A professional woman with curly hair smiles as she collects documents from a multifunction printer in a bright, modern office.

Multifunction Printer Buying Tips: What to Consider for Best Results

Choosing a printer can seem like a daunting task. But if you need to combine a printer with a few more functions, things can get even more stressful. Technology is consistently geared toward combining functions for convenience, and the multifunction printer is a prime example of this convergence.

But which multifunction printer is the right one for you? That’s something best answered by you, and we’re here to help. The key is asking the right questions and knowing your printing needs, your environment, and your budget. Let us help you narrow down your options and help you make the best-informed decision you can. A printer is a big investment, after all.

What Makes a Multifunction Printer Tick?

Most modern multifunction printers come with the ability to print, scan, and copy your files. While earlier versions would include faxing features, this has become increasingly obsolete in the current market. A big part of choosing your printer is asking: which functions are most important to me, and how well do I need them to work? Let’s take a look at some important features and factors of different multifunction printers.

Inkjet vs. Laser Printing

All modern printers are divided into these two categories. Which you choose will ultimately come down to price, quantity, and quality of printing you need.

Inkjet printers tend to be found in smaller multifunction printers, particularly those designed for home and small business use. They have a reputation for reliability, longevity, and comparative cost efficiency.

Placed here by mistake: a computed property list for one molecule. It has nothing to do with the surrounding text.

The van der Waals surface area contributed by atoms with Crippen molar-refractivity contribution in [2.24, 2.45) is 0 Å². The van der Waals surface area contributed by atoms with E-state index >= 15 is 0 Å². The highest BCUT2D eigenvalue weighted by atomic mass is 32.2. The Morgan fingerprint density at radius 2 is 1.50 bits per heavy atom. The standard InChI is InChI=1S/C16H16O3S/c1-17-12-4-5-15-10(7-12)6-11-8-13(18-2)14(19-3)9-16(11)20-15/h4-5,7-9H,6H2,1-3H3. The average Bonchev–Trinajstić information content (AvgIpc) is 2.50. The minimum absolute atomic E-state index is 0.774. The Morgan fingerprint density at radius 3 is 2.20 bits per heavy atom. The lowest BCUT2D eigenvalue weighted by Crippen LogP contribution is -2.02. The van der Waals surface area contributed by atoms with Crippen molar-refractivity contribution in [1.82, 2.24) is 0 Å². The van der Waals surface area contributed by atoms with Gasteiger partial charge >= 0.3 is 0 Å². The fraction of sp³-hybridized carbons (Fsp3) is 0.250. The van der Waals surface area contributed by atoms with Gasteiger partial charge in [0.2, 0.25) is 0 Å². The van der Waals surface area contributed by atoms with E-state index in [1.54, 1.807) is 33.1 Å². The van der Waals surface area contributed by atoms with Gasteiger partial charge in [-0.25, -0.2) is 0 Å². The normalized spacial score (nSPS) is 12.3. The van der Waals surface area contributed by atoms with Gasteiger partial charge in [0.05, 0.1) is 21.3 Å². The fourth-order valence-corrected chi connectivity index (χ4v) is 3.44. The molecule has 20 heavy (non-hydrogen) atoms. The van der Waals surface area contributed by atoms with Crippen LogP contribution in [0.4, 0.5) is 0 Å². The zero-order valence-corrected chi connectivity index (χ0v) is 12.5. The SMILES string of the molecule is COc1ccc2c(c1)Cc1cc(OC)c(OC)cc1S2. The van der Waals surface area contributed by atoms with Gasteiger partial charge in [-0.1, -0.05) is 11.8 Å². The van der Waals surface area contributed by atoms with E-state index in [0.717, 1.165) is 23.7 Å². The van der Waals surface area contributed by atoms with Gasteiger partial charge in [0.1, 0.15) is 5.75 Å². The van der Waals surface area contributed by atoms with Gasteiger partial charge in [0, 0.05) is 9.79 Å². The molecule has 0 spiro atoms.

Inkjet printers use cartridges to apply ink directly to the page via a mobile printhead. This head usually has a long lifespan and will save you on maintenance in the long run. You may remember the inkjet printers from the past operating slowly, but recent versions have increased in printing speed. They’re not as fast as laser printers, but they’re much closer than they were.

Inkjet cartridges are separated by – black, cyan, magenta, and yellow. Basic inkjet printers will have the colored tones combined into one cartridge, while more advanced ones will have separate cartridges for each. This separation leads to a much better image quality than a laser printer. Unfortunately, the inkjet does need all colors to function. If one has run out, you won’t be able to print until you buy a refill.

Laser printers are usually larger multifunction printers and are known for printing high volumes at high speed.

Color laser printers are a more recent development than their inkjet counterparts, and most can’t match the image quality that ink can produce. Finding ones that can replicate the color quality will be very expensive.

These printers use a rolling drum and static electricity to apply powdered toner to paper. These drums need to be replaced relatively often, so your maintenance costs will be higher. The printers themselves will also cost you more. However, when factoring in higher output, speed, quality, and extra functionality, these machines will more than make up for that cost over time.

The Scanner

The scanner is key to getting good image quality. Higher-end multifunction printers will offer you more scanning options and a higher resolution, measured in dots per inch (dpi). If you’re looking for exceptional image quality (for printing photos, for instance), look for a higher dpi scanner.